The Korean War was central to the militarization of our society and to the creation a national security state. It was an essential element in fostering racism, sexism and in the cutting of social programs - creating growing inequality. Today, the threat of a cataclysmic war between Washington and North Korea cannot be discounted. It is vital for the US public to know that North Korea has been asking for a peace treaty with Washington and Seoul for sixty-four years.
President-elect Donald Trump’s decision to elevate ex-generals to the highest civilian offices in America’s national security state represents a de facto military coup against civilian oversight of the world’s largest military machine. Former generals Michael Flynn, a warrior-crusader against Islam, will be Trump’s national security adviser; James “Mad Dog” Mattis, will be the nation’s secretary of defense; and John Kelley will head the Department of Homeland Security.
Given the nature of the terrorist threat, no matter how many people it surveils or what kinds of communications it listens in on, no matter the drones in the air or the cameras on the streets, it remains remarkably helpless when it comes to finding the Syed Rizwan Farooks, Dahir Adans, and Ahmad Khan Rahamis of our world. It is incapable of picking those unexpected needles out of the vast haystack of us.
This is not war as we once knew it, nor is it government as we once understood it, nor are these elections as we once imagined them, nor is this democracy as it used to be conceived of, nor is this journalism of a kind ever taught in a journalism school. This is the definition of uncharted territory. A new, more frightening America is emerging and we can’t blame it all on Donald Trump. For it is this new America-in-formation that has paved the way for him.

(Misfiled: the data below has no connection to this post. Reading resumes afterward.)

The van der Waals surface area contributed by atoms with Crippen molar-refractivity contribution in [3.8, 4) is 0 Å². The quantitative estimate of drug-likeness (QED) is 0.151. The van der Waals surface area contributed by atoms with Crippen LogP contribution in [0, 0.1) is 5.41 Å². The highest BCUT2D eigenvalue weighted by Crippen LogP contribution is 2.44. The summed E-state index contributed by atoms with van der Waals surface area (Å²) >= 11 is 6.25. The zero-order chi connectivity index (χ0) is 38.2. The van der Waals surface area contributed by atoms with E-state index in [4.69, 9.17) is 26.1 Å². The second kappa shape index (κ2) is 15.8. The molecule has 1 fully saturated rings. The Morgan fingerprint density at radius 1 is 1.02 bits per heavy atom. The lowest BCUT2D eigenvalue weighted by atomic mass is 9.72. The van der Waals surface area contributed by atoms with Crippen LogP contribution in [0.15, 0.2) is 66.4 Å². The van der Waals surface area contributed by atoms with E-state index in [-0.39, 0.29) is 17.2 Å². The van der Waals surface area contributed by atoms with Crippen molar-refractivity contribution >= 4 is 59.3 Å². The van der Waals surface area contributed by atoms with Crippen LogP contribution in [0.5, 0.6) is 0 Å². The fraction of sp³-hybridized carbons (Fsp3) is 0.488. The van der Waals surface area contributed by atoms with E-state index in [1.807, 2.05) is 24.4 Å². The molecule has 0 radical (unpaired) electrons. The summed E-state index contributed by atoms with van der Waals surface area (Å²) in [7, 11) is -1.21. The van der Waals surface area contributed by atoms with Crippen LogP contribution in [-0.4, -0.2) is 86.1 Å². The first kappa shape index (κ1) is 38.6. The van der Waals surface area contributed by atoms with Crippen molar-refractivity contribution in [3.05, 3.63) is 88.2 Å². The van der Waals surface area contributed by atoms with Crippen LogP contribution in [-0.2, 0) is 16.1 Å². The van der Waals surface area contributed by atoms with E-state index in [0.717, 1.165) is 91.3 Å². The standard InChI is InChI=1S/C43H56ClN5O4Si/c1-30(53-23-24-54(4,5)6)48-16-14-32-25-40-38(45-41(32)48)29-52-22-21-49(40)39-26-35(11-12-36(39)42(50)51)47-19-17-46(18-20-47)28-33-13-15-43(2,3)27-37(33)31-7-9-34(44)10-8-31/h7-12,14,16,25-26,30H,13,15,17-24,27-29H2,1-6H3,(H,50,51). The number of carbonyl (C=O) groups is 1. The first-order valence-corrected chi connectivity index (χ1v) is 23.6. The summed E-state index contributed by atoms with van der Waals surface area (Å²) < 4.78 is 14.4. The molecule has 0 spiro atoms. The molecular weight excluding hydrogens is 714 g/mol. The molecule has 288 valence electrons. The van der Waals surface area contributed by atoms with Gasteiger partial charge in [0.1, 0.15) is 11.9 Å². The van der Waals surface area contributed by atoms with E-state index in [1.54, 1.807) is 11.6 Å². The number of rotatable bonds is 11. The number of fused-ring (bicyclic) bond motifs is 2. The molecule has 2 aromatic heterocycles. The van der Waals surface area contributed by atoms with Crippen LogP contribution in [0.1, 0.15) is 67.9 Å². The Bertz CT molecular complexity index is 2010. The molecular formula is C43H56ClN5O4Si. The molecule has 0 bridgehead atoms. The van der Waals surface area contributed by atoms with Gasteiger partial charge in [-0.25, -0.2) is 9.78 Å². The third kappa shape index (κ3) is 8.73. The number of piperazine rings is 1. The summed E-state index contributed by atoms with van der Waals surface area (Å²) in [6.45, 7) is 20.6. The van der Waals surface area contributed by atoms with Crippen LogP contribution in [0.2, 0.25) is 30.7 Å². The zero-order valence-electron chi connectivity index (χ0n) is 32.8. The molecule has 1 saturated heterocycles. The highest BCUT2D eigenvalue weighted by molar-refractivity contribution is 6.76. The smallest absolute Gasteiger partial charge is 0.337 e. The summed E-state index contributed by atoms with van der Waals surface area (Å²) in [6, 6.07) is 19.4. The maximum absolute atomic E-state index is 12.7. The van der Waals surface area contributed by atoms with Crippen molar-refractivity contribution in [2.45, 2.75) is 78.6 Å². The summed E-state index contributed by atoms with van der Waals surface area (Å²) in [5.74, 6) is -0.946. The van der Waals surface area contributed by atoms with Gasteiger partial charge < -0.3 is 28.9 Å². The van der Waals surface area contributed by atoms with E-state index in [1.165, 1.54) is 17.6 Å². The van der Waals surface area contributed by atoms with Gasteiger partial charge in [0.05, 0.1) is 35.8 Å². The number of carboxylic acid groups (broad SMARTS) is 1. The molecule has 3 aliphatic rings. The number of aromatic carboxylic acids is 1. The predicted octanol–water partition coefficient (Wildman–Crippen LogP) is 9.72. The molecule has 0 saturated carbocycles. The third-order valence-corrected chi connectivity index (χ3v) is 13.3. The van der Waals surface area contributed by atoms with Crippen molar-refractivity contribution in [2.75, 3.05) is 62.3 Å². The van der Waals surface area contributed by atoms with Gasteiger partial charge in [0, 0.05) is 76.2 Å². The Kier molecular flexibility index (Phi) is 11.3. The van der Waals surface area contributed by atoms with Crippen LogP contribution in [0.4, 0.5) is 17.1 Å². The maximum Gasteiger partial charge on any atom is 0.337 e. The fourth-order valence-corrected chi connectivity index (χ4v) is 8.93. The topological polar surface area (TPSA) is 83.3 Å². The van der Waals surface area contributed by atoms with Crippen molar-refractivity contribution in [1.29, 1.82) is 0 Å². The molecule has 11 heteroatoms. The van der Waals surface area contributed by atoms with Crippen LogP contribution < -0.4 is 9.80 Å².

Despite the volume of revelations, much of the public remains largely unaware of the true extent of the NSA's vast, highly aggressive and legally questionable surveillance activities. Given the vast amount of revelations about NSA abuses, it is somewhat surprising that just slightly more than a majority of Americans seem concerned about government surveillance. Which leads to the question of why?
When President Obama came into office, in what may be the single exception to the rule of the era, he walked back one crucial set of Bush administration policies, ending torture and closing the “black sites” where it occurred. Since then, however, the CIA has expanded. It and the national security state within which it is lodged, has grown, and the process of expanding that shadow government and freeing it from supervision has been unending.
Fifty years ago, Los Angeles erupted in a week long riot leaving dozens dead, 3,000 arrested and $40 million in property damage -- the 1965 Watts rebellion. This year also marks 40 years since the revelations of "official" investigations of US intelligence covert activity against US dissidents throughout the 1960s -- 1970s. Both events have something to teach us about the growth of the national security state and the criminalization of US dissent.
Ex-CIA official Jeffrey Sterling is going on trial for espionage because he allegedly told a reporter about a botched covert operation that sent flawed nuclear designs to Iran, but powerful people want to spare ex-CIA Director David Petraeus indictment for leaking secrets to his mistress, notes ex-CIA analyst Ray McGovern. Sterling, a whistleblower, and Petraeus, a retired four-star general, are being held to "cruelly different standards."